04/01/2020 13:37 EDT | Updated 04/01/2020 14:00 EDT

Ontario Creates $50 Million Fund To Help Businesses Produce Medical Supplies

Premier Doug Ford's government is relying on manufacturers to supply personal protective gear for workers on the front lines of COVID-19.

Ontario Premier Doug Ford talks with Metro Supply Chain Group COO Murray Brabender while inspecting personal protective equipment supplies at a warehouse in Toronto on March 29, 2020.

TORONTO — Ontario is launching a $50 million fund to help businesses retool their operations to produce medical equipment and personal protective gear for front-line workers.

Premier Doug Ford says the mass mobilization of government, businesses and people to slow the spread of COVID-19 is one of the most ambitious efforts undertaken by the province in generations.

The government says the Ontario Together Fund will go to the most viable, innovative proposals that can quickly provide medical supplies and equipment, including gowns, coveralls, face shields and ventilators.

The province has worked with the Automotive Parts Manufacturers’ Association to get ventilators produced and Ontario recently ordered 10,000 of the machines from O-Two Medical Technologies.

Ontario is reporting 426 new COVID-19 cases today — the largest number so far — including four new deaths. 

Watch: Canadians cities gear up for worst-case scenario of COVID-19. Story continues below. 

It represents a nearly 22 per cent increase over the previous day and brings the provincial total to 2,392, including 37 deaths and 689 cases that have been resolved.

The number of pending test results has dropped by 1,145 in the past 24 hours to 3,135.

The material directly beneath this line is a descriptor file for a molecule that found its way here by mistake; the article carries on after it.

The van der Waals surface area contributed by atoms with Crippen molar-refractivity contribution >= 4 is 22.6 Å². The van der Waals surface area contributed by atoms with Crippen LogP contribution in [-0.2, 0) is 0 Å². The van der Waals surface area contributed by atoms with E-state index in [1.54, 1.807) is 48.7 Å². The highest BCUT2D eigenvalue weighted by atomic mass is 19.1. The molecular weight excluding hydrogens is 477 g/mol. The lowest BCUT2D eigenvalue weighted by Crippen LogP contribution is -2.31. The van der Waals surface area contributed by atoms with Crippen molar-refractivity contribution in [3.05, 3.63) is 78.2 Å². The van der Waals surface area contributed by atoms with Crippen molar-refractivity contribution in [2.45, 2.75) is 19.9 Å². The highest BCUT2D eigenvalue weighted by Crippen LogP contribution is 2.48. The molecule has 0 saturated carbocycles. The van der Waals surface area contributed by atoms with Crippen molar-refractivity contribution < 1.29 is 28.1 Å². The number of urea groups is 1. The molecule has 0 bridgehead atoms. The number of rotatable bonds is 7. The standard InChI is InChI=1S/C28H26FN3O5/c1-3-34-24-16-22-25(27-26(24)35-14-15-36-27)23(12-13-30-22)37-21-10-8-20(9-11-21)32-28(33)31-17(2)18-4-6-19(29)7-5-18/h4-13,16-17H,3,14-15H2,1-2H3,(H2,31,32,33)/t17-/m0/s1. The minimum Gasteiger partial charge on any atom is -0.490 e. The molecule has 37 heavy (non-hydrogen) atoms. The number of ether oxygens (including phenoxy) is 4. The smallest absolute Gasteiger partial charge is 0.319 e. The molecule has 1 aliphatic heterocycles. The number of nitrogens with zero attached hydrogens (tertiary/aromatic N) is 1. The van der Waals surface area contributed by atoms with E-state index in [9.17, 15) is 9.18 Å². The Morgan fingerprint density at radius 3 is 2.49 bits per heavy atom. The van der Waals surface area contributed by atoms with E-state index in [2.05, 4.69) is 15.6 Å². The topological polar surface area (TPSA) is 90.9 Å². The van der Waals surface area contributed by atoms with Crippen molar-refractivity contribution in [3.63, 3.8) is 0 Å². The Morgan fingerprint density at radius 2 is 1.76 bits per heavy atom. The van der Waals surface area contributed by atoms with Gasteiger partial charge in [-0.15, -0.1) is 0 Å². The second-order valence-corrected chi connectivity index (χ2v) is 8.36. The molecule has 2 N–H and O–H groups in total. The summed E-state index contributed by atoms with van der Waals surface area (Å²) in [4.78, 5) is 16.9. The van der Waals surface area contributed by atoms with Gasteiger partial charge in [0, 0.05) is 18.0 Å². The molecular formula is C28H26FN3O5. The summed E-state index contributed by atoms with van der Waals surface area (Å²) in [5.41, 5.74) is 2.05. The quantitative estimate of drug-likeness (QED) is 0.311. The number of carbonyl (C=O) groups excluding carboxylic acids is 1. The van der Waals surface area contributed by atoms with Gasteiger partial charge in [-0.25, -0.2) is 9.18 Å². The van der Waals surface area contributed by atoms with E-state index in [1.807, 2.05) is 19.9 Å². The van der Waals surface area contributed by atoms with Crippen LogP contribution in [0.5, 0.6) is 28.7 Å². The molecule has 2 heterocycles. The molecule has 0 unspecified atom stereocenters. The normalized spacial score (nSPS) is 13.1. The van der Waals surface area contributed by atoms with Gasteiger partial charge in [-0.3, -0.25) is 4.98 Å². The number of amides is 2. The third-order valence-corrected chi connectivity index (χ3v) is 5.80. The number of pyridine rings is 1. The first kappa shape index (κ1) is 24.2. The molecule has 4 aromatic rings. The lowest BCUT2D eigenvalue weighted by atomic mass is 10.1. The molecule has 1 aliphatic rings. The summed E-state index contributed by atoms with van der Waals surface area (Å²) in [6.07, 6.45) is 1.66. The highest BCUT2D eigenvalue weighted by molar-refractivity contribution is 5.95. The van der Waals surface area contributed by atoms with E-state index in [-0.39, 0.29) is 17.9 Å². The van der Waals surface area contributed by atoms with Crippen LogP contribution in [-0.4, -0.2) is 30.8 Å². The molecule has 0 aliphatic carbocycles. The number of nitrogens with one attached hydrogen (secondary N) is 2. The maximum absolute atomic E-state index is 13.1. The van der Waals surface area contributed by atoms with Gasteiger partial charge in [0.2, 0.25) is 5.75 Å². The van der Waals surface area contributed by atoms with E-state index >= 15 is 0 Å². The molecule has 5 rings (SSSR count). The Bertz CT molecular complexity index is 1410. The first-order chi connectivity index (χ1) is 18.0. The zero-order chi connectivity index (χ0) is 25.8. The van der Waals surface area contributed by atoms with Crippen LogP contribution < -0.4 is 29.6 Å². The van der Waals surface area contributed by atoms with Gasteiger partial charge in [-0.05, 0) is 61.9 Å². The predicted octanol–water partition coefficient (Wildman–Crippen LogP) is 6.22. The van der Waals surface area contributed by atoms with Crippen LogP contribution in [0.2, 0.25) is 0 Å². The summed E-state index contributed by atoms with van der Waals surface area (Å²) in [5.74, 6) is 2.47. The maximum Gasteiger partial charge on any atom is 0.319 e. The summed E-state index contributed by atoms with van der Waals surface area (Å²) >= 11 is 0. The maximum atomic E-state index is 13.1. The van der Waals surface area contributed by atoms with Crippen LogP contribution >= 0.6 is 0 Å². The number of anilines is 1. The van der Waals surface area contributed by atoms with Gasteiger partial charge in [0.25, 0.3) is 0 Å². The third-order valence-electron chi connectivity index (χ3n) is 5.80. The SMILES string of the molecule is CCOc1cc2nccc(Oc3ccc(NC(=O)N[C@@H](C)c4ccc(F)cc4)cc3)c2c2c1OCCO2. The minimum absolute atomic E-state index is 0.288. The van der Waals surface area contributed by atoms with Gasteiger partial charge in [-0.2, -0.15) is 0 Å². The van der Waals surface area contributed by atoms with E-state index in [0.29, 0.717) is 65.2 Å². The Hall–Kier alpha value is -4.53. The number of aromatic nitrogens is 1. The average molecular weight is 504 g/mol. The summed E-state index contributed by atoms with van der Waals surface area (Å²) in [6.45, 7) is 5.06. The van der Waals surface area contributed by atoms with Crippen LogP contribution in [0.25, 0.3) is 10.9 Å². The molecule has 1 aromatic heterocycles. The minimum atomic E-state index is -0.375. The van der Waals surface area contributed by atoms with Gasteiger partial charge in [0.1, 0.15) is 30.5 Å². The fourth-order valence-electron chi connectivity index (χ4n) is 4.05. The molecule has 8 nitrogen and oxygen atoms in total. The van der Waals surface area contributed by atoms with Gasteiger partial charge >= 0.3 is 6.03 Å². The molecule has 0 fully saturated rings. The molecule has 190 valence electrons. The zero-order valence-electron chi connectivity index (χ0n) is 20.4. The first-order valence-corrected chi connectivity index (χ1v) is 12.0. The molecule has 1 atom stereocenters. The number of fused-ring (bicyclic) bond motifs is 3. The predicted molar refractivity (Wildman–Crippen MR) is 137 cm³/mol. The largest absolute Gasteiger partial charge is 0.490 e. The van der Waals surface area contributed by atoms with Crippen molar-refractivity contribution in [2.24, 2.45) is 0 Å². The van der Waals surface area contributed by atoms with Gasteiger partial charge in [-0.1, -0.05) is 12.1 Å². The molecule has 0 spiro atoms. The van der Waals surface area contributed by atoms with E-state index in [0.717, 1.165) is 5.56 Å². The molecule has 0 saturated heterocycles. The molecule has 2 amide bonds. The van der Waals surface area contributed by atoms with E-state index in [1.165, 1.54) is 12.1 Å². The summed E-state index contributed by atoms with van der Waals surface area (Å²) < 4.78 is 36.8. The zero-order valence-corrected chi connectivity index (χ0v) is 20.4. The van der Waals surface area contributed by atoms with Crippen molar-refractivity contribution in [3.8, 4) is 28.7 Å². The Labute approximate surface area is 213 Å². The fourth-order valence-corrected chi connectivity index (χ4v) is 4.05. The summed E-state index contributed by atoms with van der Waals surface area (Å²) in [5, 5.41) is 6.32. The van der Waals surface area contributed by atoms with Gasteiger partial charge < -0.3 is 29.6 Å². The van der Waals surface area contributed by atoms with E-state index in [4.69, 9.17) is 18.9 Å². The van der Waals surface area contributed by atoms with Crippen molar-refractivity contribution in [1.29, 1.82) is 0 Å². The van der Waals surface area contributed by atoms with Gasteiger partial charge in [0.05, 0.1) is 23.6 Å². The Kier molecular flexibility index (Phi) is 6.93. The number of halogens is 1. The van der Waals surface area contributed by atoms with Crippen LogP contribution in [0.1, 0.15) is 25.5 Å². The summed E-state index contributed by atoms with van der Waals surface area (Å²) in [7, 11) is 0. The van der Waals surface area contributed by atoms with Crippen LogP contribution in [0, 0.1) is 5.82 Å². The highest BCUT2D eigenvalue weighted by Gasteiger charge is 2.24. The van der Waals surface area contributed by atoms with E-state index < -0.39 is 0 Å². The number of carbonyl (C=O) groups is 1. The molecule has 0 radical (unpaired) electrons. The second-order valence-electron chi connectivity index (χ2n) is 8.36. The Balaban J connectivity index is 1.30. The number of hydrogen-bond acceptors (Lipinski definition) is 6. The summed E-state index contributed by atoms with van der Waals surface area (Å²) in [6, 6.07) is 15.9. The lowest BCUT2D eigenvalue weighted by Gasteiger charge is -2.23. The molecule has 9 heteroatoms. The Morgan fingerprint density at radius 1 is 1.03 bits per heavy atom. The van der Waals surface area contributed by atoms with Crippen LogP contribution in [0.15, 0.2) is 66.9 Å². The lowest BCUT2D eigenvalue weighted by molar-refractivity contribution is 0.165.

Meanwhile, Ontario’s chief medical officer of health is suggesting mandated isolation for people with COVID-19 and their contacts.

Dr. David Williams sent a letter Wednesday to the province’s local medical officers of health “strongly recommending” they use powers under the Health Protection and Promotion Act to require COVID-19 patients and their close contacts isolate themselves.

Toronto’s medical officer of health, Dr. Eileen de Villa, said the city will be issuing those orders to those people, as well as others suspected of having COVID-19.

In anticipation of a surge in patients, a hospital in Burlington, Ont., is building a temporary COVID-19 unit. Joseph Brant Hospital said the structure being built on hospital grounds will have 93 beds.

Construction workers help assemble a make-shift hospital outside the Joseph Brant Hospital in Burlington, Ont., on April 1, 2020. The hospital is gearing up for patients to be treated for COVID-19. 

The hospital’s chief of staff, Dr. Ian Preyra, said the pandemic response unit will allow the hospital to keep its critical care and high acuity beds for the sickest patients.

The Ministry of Health is also allowing all public hospitals to lease or acquire temporary space in institutions or other buildings, such as hotels or retirement homes.

The ministry says hospitals could use those spaces to house COVID-19 or other patients.

Hayley Chazan, a spokeswoman for Health Minister Christine Elliott, says as Ontario works to contain the COVID-19 outbreak there is a critical need for hospitals to maximize their capacity.

This report by The Canadian Press was first published April 1, 2020.